In my second year of law school, I learned the ins-and-outs of asylum law from Professor Wadhia, studying cases of people fleeing persecution in their home countries. That summer I put the knowledge I had gained to work, interning at the Pennsylvania Immigration Resource Center.[iii] Among other cases, I assisted an attorney representing a Pakistani man seeking asylum. This man feared returning to his home not only because his family and community had found out that he is gay, but also because his life had been threatened for educating girls in his community. Because this man was in immigration detention and fearful of anyone within the detention center learning that he is gay, he had no one other than me and the attorney working on his case that he could truly be himself with. As Professor Wadhia had taught me, asylum cases are complex and take a considerable amount of time. While this case worked its way through the immigration court, the Board of Appeals, and back to the immigration court, I graduated law school, was admitted to the Pennsylvania bar, and began working on the case as a full-fledged lawyer. While the case ultimately did not work out in our favor, it taught me a lot about myself and about what I wanted my career as an immigration lawyer to look like.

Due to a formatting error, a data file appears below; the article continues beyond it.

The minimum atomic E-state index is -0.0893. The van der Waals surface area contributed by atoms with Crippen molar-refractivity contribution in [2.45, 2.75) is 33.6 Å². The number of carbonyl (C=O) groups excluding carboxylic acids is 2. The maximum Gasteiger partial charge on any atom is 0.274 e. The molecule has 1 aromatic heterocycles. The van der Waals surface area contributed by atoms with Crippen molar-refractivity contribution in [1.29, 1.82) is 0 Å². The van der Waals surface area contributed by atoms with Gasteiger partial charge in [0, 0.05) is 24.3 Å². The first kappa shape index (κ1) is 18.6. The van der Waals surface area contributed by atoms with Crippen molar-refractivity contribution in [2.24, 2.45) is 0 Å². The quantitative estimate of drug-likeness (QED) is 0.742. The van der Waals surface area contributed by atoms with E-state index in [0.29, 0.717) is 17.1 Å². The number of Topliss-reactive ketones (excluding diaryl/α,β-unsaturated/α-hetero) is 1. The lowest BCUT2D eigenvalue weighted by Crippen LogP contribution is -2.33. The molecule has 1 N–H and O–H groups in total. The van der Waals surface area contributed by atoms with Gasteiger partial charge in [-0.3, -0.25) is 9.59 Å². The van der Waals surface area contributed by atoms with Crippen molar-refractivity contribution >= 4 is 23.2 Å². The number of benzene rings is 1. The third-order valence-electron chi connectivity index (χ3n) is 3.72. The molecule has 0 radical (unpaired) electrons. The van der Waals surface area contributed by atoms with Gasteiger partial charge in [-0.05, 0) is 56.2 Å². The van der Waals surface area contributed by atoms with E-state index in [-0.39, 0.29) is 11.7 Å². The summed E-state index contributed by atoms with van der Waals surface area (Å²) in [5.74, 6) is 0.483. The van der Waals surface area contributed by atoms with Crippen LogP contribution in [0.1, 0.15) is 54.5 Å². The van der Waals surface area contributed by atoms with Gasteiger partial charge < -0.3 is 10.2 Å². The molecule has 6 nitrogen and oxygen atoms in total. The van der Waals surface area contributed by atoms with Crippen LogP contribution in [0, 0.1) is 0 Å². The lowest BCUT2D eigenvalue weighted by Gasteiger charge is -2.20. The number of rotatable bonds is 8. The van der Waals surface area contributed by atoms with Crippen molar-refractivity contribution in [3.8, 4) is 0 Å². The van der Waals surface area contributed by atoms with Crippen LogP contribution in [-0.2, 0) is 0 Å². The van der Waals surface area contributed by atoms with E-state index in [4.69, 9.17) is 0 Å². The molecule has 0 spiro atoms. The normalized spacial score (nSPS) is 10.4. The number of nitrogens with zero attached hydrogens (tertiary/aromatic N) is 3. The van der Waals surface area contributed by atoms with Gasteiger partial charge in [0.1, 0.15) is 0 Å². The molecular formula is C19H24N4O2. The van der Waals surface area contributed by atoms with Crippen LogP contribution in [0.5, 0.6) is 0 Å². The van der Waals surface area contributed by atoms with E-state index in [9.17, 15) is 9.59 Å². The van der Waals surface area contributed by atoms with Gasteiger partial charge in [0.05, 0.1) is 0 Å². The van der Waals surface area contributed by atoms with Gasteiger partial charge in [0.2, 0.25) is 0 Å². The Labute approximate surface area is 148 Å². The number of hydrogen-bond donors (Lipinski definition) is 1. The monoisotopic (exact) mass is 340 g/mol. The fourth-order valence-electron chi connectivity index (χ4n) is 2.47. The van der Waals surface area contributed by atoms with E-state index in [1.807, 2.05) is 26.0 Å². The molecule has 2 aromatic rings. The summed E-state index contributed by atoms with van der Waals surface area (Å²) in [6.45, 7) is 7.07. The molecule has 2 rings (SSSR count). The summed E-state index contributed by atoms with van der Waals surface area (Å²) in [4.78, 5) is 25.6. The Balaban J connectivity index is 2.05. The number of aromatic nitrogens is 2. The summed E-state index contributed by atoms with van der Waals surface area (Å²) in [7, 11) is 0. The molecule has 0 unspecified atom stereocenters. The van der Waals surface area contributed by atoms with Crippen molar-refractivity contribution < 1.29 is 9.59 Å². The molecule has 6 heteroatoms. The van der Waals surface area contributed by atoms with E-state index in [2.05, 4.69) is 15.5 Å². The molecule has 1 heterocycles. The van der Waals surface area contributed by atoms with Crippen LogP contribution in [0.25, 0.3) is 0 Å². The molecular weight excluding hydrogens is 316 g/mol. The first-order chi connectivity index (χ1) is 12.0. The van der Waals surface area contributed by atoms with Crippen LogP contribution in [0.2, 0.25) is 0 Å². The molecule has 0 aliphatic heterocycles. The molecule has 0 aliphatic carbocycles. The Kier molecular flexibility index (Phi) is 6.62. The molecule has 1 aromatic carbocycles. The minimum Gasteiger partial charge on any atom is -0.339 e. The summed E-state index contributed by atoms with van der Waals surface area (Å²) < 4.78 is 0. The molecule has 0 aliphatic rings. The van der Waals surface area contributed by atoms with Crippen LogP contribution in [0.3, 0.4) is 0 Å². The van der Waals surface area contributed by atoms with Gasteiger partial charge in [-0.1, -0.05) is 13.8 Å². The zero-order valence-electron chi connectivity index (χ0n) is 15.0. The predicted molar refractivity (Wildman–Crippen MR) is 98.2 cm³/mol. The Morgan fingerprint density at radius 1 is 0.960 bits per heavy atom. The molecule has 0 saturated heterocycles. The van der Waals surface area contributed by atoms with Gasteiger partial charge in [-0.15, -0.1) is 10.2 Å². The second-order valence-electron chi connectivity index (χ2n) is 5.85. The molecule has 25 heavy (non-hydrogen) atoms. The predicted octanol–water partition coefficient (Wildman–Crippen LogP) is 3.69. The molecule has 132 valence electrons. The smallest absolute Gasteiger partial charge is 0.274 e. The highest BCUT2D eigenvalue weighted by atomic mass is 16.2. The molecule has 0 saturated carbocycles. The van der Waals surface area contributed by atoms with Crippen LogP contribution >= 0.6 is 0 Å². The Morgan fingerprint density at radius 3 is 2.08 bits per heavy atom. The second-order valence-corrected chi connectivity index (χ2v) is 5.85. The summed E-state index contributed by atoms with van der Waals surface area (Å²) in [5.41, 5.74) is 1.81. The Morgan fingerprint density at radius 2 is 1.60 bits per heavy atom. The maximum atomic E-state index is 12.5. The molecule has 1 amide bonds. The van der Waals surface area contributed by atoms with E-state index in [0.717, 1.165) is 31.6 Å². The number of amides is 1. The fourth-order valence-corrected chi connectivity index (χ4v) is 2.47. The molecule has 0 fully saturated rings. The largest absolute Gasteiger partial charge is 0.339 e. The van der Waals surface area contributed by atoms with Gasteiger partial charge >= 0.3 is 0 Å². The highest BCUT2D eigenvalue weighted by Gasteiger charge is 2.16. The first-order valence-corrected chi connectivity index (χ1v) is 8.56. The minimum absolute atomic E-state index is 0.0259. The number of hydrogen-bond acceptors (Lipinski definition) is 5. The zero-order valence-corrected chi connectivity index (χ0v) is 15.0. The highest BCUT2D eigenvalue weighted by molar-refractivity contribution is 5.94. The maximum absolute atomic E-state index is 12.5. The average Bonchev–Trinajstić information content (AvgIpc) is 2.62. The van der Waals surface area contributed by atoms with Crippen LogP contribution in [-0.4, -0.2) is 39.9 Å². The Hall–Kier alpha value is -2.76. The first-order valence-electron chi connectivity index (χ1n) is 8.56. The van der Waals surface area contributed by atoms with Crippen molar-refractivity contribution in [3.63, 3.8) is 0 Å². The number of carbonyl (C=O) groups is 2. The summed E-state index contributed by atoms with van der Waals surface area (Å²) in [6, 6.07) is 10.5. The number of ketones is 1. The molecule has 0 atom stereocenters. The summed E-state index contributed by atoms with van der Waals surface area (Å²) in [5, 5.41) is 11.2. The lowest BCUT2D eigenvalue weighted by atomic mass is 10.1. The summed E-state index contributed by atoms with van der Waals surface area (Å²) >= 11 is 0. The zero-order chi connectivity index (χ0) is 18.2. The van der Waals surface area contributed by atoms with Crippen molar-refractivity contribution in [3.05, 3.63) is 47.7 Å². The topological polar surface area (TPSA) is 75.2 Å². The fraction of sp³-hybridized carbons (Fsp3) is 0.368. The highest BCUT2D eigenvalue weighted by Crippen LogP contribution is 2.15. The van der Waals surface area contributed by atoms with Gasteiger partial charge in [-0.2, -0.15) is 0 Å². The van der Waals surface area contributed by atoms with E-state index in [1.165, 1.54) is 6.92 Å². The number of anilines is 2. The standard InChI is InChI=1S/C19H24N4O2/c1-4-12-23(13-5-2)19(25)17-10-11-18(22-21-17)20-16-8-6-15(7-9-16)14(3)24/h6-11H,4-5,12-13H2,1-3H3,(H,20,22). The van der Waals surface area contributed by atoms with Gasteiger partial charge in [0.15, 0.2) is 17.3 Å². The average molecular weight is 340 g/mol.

This man had nothing. He had no money to hire an attorney, and because he was in immigration detention, he had no way of earning any. He had been cut off completely from his family, other than a single cousin living on the opposite side of the United States who could only help so much. He had no way of obtaining evidence that could help his asylum case from inside the detention center. He had no idea of how United States immigration law and the immigration system worked. He needed someone to have his back and to fight for him. Even after the immigration judge had ordered him removed back to Pakistan, he expressed his gratitude for my work over the two years and how he could not have done it without me. And he is right. It is unlikely that another attorney would have been able to take his case on a pro bono basis. As much as attorneys may be willing to help, there are only so many hours in the day and a lot of people that need help.